Darrell “Bubba” Wallace Jr. is already among NASCAR’s most popular drivers — with only nine career Cup starts. Maybe because he is the first full-time African American NASCAR Cup Series driver since 1971; maybe because he is driving Richard Petty’s iconic No. 43 car; or maybe it is because of his extroverted, passionate personality that many people connect with.
Whichever identifier one thinks about when they think Bubba Wallace, it boils down to branding. Wallace is actively creating his own solidified and sound brand in the sport.
NASCAR Productions and Facebook Watch recently put together an eight-piece docu-series of Wallace’s life leading up to the Daytona 500, chronicled “Behind The Wall: Bubba Wallace”.
“For years to come, fans will remember Bubba Wallace’s performance in the 60th running of the DAYTONA 500,” said Evan Parker, NASCAR managing director, content strategy. “On Facebook Watch, we’re giving fans unfiltered access to a NASCAR star in the making — straight from the perspective of Bubba himself.”
This was Facebook Watch’s first venture into NASCAR, and Parker knows it was a good opportunity for fans everywhere.
“We know fans consume content in a lot of ways,” said Parker. “Fans want to be entertained in as many ways as possible and whenever. Specifically for that platform [Facebook], it’s easy and we knew it was important to be there.”
Wallace’s second-place finish in itself is a good brand indicator, as people and the sports community everywhere have already engaged on social media.
“No matter the sport, outgoing personalities will always create attention for that said sport,” said Tim Rebich of Centerfold Agency. “Fans and the media are attracted to the storyline and impact on the sport that they potentially create.”
Many people in the NASCAR community were drawn to Wallace’s story as he raced for Roush-Fenway in the 2017 Xfinity Series but did not have enough sponsorship to run the full season. Then, Richard Petty took the chance on hiring him; the rest is history.
Branding to most comes down to perception, talent, and personality. To NASCAR fans and sports fans alike, athletes with outgoing and creative personalities tend to shine through to the public.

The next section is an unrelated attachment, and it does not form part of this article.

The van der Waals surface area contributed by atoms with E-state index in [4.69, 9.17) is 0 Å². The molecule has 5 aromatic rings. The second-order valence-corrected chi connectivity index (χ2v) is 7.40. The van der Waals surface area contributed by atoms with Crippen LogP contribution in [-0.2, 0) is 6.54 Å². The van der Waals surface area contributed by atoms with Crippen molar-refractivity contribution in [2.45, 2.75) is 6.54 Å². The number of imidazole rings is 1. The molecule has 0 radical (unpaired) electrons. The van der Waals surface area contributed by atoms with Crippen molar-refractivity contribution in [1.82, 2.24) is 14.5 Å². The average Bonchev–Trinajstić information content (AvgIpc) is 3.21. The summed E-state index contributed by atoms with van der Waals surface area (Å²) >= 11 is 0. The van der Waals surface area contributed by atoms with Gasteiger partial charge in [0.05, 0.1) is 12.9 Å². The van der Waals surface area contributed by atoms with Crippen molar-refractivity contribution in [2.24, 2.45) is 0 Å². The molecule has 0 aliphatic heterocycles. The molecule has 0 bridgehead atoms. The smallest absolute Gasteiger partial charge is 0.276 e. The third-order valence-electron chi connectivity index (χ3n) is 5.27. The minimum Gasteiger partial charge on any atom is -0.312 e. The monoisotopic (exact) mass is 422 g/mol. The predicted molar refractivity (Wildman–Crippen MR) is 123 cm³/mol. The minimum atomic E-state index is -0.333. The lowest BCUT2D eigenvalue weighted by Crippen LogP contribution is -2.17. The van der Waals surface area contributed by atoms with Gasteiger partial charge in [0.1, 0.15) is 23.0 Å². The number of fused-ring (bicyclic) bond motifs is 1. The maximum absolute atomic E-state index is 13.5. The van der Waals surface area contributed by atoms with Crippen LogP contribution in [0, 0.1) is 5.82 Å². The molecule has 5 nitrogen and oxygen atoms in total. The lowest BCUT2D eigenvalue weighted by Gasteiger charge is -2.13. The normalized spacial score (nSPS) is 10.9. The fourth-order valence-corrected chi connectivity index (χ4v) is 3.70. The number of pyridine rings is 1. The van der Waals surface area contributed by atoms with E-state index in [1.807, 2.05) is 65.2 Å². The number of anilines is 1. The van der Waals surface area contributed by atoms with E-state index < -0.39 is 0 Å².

In a 2016 Bleacher Report story, J.J. Watt ranks among the top on athlete brands. Watt uses social media to connect with audiences, strives to be organic, and also helped raise millions after Hurricane Harvey.
Wallace, fairly new to the minds of many, regularly tweets organic content and even reaches out to possible sponsors. Social media and outside branding are just the tools Rebich knows athletes must utilize now to elevate themselves.
“Different brand alignments will also support the building of their own personal brand,” said Rebich. “The content shared via social or other channels can show their real personality, which creates a quicker connection to the fans.”
NASCAR is currently the only American sport to have included an African American, a Hispanic, and a woman competitor in a single event — the 2018 Daytona 500.
“NASCAR absolutely has the opportunity to draw a new fan base,” said Rebich, confident in the organization’s ability to promote. “It just depends on what they do from here to go along with the personality to create NASCAR fans for life.”
Through possible public relations campaigns and various culture highlights, NASCAR could be on pace to set a new precedent.
NASCAR is currently in talks with Facebook, and Parker is confident Facebook will want to continue being onboard of a story like Wallace’s, bringing content to the No. 43 driver, and NASCAR completely. The exposure has even lead to an outpouring of support for Wallace’s future.
“His sponsors are getting tons of exposure, it reveals himself fully, and Richard Petty Motorsports has already received six or so inquiries from potential sponsors wanting to help in some way after seeing his docu-series.”